As a stop-gap, and to see if it works at all, you can use any 24V lead-acid
You can even use two 12V chargers, connected across half of the battery
This will take days, or even weeks to charge.
The cells are usually individually replaceable on the steel encased forklift
or walkie-stacker batteries. The sealer is knifed from between the cells,
the link is cut loose from the cell terminal with a coring tool in a drill,
then the cell is withdrawn with a hoist. The new cell is installed, and the
lead link is melt-welded to the terminals with a torch after the battery is
purged of explosive gasses. I used to do this on a former job as filler work
on nightshift. The guys on days were supposed to have the battery de-gassed
and purged properly for me when I arrived. I always made a habit of waving
the lit torch duct-taped to a broom handle, a few inches over the battery to
make damn sure they had done this properly, before starting my link
melt-weld. One night, sure enough, I got 18 mini-blasts out of the battery
filler holes. Shades of Chinese firecrackers, Batman!!. After cleaning my
pants, the next day I told the company I was through with that operation,
that I felt it was too dangerous for any employee that they cared about, so
they contracted it from outside from then on. <G>
"You're just jealous because the voices are talking to me, instead of you."
"Ian Stirling" < firstname.lastname@example.org> wrote in message
On Thu, 5 Feb 2004 17:14:18 -0800, Thomas Csibor wrote
I bought a 10 Amp, 24v charger at Wally World for under $90. Automatic charge
taper, switch for standard and deep-cycle batteries and does 12v also. I 'm
using it for an electric wheelchair whose on-board charger quit.
I went through this myself, except for a 48 volt bank on a Hyster
I wound up using a Lambda regulated power supply and ammeter, nominally
48 volts, but with adjustment, I could turn it up to about 53 volts,
where the current was what the power supply could deliver. Mind you,
this was a 600 watt power supply, and it took days to charge that much
battery. I imagine you'll need something like 27 to 30 volts. You need
a lot of current, and you won't be able to build that yourself cheaply.
Definitely you should get a specific gravity meter from the auto parts
store, and distilled water, to top up the cells and check their
Here are some more notes I made based on some research:
Lead-acid battery open-circuit voltage 2.15 V (full charge) to 1.9 V
(full discharge) (12.9 V to 11.4 V in a 12V battery). Thus a 12 V
battery has a 1.5 V open-circuit range which can be taken roughly as a
linear state of charge. Charging amperage typically 1/10 to 1/5 of
amp-hour rating. This might require 13 V at the start, 14.5 V
mid-charge, 16.2 or 16.4 V to finish, and 13.2 V to float.
Equalizing-charge voltage (controlled overcharging of 5 percent excess
voltage, applied after full charge, observe gassing, remixes electrolyte
and breaks down sulfation, read SG every hour, useful when the SG
between cells differs by 0.030 or more, finished when SG no longer is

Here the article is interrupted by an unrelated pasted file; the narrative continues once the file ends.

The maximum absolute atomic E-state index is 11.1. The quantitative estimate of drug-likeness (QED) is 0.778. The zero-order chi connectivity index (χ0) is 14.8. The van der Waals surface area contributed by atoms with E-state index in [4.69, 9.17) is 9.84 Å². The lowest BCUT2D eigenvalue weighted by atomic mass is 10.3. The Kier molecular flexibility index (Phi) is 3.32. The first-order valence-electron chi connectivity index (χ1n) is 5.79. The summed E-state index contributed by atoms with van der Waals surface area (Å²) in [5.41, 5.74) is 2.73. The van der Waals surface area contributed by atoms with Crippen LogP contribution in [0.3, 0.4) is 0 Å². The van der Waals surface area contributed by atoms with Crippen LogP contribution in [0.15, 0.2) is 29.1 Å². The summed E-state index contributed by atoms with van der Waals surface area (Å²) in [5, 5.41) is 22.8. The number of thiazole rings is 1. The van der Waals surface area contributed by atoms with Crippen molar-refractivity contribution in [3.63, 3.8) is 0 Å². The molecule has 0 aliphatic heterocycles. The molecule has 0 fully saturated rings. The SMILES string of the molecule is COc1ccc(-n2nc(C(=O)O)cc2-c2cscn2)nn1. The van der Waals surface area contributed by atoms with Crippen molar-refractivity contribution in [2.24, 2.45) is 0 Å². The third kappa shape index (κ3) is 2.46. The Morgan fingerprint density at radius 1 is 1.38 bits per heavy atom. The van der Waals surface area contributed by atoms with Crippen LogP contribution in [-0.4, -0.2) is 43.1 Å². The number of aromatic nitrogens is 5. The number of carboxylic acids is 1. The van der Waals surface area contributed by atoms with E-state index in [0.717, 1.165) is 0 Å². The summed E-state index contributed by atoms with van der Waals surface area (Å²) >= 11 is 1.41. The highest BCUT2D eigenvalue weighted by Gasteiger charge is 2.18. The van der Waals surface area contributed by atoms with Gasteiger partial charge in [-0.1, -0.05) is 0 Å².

rising) is 15.8 V. A simple "automatic" charger merely applies a
regulated voltage of about 14.4 V or 14.5 V and shuts off when the
current drops, in about 10 hours from full discharge. Charging voltage
may be lowered for higher electrolyte temps by a compensation factor of
3 mV per deg F above/below 70 deg F. Specific gravity is typically from
1.130 (full discharge) to 1.280 (full charge). Another authority gives a
lower range of 1.120 to 1.265. Cells in a fully charged, idle battery
should be within +/- 0.05 volts of each other, and specific gravity
within 0.030; if not, an equalizing-charge process may be needed.
If the cells aren't permanently bonded together, you could make a harness to
separate the cells into two 12 volt banks (6 cells x 2), and charge them in
parallel at 12 volts.
A large knife switch or a heavy duty disconnect could possibly be used to
split the 12 cells into 2 banks of 6 cells.
You'd still need a high current charger to keep the charging time
You don't need to physically separate the cells. If you can clip the
charger on to e.g. some cells in the middle of the array the cells
outside that circuit will not know the charger is there. I would not
recommend this type of "hit & miss" charging.
I would not even mess with a home built. Somebody out there is going
to have a surplus charger that will do the job. Also with lead acid
batteries you don't usually run them down to zero and recharge. This
means that at least with light use you don't need a charger than is
going to run a fistful of amps through the beast. Overnight charging
where you just replace what was used that day is more normal. For this
you need a "smart charger" i.e. one that will bring the batteries up
to full charge and then back off to a trickle current flow that keeps
the battery charged but doesn't over-charge it.
Where are you?
I have a old warehouse cart charger (24V) with built in timer sitt'in in
the garage taking up space. I'll dig it out over the weekend and take a
picture. Yours for $20 plus shipping.
Thomas Csibor wrote:
You should be able to locate some lead/acid battery chargers online or at a
Ham Radio circuit books usually have charging circuits in them.
If you don't locate a 24V charger and want to build one, some circuit
diagrams will be necessary,
A typical parts list would include a 50V center tapped high current
transformer and a temperature limit/cutout switch for it, some heavy duty
stud mount rectifiers and a heat sink, fan, a HD current shunt for
monitoring the charge rate, meters for volts and amps, fuses, solid state
switches, and a regulator circuit. A common regulator used in many power
supplies and chargers is the 723 IC.
Using semiconductors to do the full charge cutout and switching is best, so
you wouldn't have a sparking mechanical relay anywhere near the battery
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